By 1989, José Maria had become the third generation to enter the business and, by this stage, Freixenet had established itself as the market leader in the Cava market. Today, it remains the largest quality sparkling wine-producing company in the world.

Despite the scale of the Freixenet operation, Josep Ferrer had other ideas. In 2000, he decided to restore the original Can Sala cellar, located at the rear of the Sant Quintì property, with the objective of making wines from two plots of the family’s low-yielding old vines.

The winery, which is dedicated exclusively to the production of long-aged vintage Cava, resembles a museum piece, a testament to how these wines might have been produced well over a century ago.

Can Sala Champagne Press

The cellar is centred on the original wooden horizontal basket press, manufactured, in 1895, by the firm E. Dubois in Cumierès a commune in the Marne region of Champagne. Apparently, it was constructed, then dismantled and transported to its present location. Manually operated until in the 1920s, it was adapted to incorporate an early vehicle engine with which to apply pressure.

The press has a capacity of 6,000 kilos, but the large surface area ensures that the grapes almost crush themselves. One pressing takes eight hours to complete, with only around 50% of the potential (and finest) juice being extracted.

The must drains naturally by gravity into small tile-lined tanks where it is allowed to settle for 6 to 12 hours. Here it also undergoes some ‘controlled’ oxidative handling. The first fermentation occurs in stainless steel tanks (the only real concession to 20th century winemaking), employing only indigenous yeast. No malolactic fermentation occurs. The wines are then bottled using a selected yeast (something developed over many years by the family) before being bottled under a traditional natural cork closure in the spring following the harvest. The wines are left to mature sur latte until they are considered ready for release.

Both riddling and the disgorging are done (remarkably, at the time of an order being received) by hand, the process taking three weeks from start to the point of delivery.

The first vintage Cava to be released from the restored Can Sala cellar was the 2004 harvest, with production continuing until 2008. Understandably, all this small batch, high-investment winemaking was a completely alien concept to the existing Freixenet business, and there was an agreed halt in production.

However, in 2013, José Maria made the decision to extract the Can Sala name, existing stock and, ‘more importantly’, the unique yeast culture used in the second fermentation process from the rest of the company and started to resume the production of Cava designed for long ageing.

In 2018, several of the extended Freixenet lineage (the cousins of José Maria) decided to sell their shares in the business and 51% of the company was sold to the German sparkling wine giant, Henkell.

It was at this point that José Maria decided to step away from Freixenet, allowing him to dedicate himself to Vins Familia Ferrer instead. The Ferrer family still own shares in the business and has also retained places on the board of directors.

Familia Ferrer is split into three different ranges, each offering their own distinctive identity and originating from different regions. Each project shares the same winemaking talent in the form of Judit Llop who has worked with José Maria since 2003.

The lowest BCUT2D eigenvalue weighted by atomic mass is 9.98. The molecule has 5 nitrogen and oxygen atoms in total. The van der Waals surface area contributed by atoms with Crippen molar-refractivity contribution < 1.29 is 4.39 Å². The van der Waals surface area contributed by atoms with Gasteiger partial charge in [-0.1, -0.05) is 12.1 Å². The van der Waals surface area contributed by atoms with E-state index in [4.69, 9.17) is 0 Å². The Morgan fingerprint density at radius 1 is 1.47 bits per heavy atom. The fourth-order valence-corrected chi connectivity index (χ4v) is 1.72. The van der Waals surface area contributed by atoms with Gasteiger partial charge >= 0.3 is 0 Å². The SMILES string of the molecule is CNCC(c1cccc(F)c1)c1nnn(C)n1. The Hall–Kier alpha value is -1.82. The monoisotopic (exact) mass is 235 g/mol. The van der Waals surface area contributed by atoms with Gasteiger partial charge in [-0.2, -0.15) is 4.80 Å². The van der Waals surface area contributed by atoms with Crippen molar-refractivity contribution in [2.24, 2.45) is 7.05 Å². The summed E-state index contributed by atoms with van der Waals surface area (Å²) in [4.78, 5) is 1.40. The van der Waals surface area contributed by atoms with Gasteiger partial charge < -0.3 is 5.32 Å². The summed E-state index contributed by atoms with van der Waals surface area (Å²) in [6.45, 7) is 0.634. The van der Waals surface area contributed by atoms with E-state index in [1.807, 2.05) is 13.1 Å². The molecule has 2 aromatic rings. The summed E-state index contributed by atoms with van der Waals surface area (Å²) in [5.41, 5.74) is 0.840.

Can Sala

Can Sala is exclusively dedicated to the production of extended-aged, single-vintage Cavas, from grapes sourced from their own old, organically certified vineyards. As a result, Can Sala is just one of the handful of producers entitled to use the most distinguished category of Cava de Paraje Calificado.

The family own an impressive 200 hectares of vineyards which sit at an elevation of between 385 and 715 metres and where temperatures during the growing season are much cooler, ensuring the grapes are delicate in flavour and with higher levels of acidity.

Only Parellada and Xarel.lo grapes are used in the production of Can Sala, with Parellada representing at least 50% of the blend. Whilst Xarel-lo is considered by many to be the definitive Cava grape, José Maria believes that when Parellada is farmed well and on cooler sites, the grape is equally capable of retaining freshness, elegance, and acidity.

Prior to the concept of global warming being fully recognised, traditionally Parellada could only ripen grapes with an alcoholic degree of between 8-9%. With climate change, the alcohol levels are increasing to around 11.5%. Xarel.lo was used as a blending component primarily to add acidity, structure, and deliver a higher percentage of alcohol.

Although no Macabeo is used in Can Sala, it is understood that the variety is not responding well in its native Catalonia, due to the changing climate.

The grapes for Can Sala are harvested and vinified separately, with blending only occurring in the spring following the harvest, immediately before bottling. José Maria’s objective is to express and respect the style delivered by the conditions of the year. Total production is between 8-14,000 bottles per year, although not all vintages are released commercially.

Even the most basic cuvée, Vinyes de Can Sala spends at least six years on the lees before it is disgorged.

The signature wine, Can Sala Brut Nature, is released even later. The current 2013 Vintage was launched in November 2023. Production for this wine stands at 56,000 bottles and disgorged according to demand. José Maria, along with many other Cava producers, believes that there is no real benefit to ageing Cava on the final cork, since the character of the wine is derived from its extended lees contact whilst in the cellar.